In Slump, Firms Move Performance Goalposts

NYSE Euronext chief executive Duncan Niederauer was awarded a $4 million bonus on top of his $1 million salary.
NYSE Euronext chief executive Duncan Niederauer was awarded a $4 million bonus on top of his $1 million salary. (By Richard Drew -- Associated Press)
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By Tomoeh Murakami Tse
Washington Post Staff Writer
Thursday, March 19, 2009

FBR Capital Markets failed to reach its performance goals in 2008.

But the board of the Arlington investment bank awarded six-figure payouts to its executives anyway. The awards, the company said in a regulatory filing, recognize that executives "perform functions that are not directly related to the corporate performance" of the company. The bonuses, the filing said, are meant to reward individual performance.

The moves at FBR are just one example of how executives continue to receive generous payments despite meager corporate results and tanking share prices. A range of companies -- from New York Stock Exchange operator NYSE Euronext to Oregon tech firm FEI -- are handing out payments even though their executives might not have qualified for performance rewards under rules and guidelines set by the businesses themselves.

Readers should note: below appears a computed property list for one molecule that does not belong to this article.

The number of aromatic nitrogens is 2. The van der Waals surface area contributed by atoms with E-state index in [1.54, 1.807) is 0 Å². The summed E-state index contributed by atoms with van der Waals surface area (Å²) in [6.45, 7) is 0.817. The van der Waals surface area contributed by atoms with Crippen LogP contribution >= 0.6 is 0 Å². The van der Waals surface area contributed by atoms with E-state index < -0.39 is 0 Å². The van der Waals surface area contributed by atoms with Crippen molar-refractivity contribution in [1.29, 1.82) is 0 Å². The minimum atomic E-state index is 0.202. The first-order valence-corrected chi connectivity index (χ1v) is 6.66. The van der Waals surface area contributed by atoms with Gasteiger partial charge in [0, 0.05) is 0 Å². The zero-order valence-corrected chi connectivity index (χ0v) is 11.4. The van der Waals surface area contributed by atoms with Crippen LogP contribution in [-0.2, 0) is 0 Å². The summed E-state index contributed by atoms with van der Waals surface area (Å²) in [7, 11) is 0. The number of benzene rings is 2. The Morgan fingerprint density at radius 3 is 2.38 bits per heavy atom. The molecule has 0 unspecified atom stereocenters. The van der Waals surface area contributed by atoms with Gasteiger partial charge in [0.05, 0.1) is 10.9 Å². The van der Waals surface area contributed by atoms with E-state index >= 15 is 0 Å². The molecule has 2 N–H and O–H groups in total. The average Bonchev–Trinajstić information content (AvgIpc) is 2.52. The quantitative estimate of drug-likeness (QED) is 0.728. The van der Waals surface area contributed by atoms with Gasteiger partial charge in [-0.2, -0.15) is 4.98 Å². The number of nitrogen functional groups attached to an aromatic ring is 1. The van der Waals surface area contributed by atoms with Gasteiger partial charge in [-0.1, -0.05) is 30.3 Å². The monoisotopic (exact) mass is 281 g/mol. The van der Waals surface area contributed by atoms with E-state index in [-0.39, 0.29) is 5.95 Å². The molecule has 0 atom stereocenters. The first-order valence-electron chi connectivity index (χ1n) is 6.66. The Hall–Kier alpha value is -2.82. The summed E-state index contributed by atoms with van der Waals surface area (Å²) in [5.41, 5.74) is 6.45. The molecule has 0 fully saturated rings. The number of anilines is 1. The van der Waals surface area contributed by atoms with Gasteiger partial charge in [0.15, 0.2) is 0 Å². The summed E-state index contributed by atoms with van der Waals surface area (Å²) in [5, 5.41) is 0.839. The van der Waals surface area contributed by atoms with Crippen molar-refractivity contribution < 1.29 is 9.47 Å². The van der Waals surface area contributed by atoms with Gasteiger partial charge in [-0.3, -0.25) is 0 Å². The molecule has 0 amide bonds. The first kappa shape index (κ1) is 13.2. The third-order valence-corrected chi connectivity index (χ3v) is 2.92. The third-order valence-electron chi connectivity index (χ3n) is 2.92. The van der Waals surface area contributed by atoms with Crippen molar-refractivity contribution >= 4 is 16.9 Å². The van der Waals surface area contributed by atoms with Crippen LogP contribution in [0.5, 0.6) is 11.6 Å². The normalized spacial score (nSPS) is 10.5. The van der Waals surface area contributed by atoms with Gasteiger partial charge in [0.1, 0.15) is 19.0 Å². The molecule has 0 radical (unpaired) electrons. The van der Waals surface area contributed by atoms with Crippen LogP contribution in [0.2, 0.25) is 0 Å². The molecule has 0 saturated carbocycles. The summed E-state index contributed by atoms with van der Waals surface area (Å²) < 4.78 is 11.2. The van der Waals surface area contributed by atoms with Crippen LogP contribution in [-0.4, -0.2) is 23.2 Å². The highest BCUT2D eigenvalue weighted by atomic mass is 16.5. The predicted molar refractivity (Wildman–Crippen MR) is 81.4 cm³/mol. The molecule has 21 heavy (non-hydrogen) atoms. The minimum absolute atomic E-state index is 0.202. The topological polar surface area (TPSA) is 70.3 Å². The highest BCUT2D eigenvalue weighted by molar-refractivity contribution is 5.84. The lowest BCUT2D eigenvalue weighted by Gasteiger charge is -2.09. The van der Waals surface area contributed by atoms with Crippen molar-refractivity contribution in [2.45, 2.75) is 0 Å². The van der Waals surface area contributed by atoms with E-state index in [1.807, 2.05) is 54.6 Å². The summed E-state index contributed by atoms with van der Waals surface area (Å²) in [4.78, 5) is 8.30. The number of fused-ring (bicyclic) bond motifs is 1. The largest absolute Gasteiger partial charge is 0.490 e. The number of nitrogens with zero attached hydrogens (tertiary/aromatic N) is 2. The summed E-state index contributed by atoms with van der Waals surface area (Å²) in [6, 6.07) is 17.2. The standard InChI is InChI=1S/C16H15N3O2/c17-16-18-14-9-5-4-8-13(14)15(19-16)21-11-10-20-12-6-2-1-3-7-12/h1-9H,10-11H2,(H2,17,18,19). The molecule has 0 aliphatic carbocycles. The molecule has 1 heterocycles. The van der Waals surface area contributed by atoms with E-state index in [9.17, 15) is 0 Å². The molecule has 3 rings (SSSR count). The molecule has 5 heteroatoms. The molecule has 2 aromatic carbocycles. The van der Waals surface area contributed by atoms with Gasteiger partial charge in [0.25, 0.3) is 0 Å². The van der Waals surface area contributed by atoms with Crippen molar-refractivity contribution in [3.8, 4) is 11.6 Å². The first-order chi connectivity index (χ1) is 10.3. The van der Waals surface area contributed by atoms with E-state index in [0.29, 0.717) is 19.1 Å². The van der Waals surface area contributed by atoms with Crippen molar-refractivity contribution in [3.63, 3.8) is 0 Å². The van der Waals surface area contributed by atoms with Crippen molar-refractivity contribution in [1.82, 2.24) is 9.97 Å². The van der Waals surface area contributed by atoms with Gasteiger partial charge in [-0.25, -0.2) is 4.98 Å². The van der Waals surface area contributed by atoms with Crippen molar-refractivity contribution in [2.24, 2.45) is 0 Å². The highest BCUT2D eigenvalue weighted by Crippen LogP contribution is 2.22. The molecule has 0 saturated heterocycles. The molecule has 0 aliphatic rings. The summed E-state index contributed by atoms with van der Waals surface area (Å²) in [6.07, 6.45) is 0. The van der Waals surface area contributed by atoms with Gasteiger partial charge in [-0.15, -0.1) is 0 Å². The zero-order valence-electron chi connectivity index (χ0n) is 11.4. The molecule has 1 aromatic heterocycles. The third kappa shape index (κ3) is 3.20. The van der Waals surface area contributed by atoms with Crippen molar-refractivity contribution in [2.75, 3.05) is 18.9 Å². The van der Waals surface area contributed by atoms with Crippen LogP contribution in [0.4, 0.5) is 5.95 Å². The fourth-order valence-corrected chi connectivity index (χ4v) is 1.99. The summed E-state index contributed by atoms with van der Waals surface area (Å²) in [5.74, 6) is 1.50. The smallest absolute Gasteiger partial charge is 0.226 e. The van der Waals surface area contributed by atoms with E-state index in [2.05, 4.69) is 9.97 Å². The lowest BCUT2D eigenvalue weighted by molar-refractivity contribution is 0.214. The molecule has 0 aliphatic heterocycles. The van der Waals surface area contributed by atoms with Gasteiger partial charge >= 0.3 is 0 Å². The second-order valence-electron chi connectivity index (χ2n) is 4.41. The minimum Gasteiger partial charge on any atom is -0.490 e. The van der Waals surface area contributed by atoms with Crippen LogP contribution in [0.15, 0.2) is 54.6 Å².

The payments come in the form of discretionary pay and retention awards as well as bonuses paid out after directors on the companies' compensation boards adjusted compensation plans or lowered performance goals.

Some of the companies say deteriorating conditions in the capital markets and the broader economy pushed performance goals out of reach, thereby rendering bonuses useless as a motivational and retentive measure.

But corporate governance experts say that executives have been benefiting from favorable capital market and economic environments for the past several years. Lowering the performance bar now -- or ignoring it altogether -- undermines the purpose of performance-based pay, they say.

"These machinations that are being used just breed cynicism and distrust to the whole system," said James Cox, a professor of law at Duke University who studies compensation matters. "It's really revolting."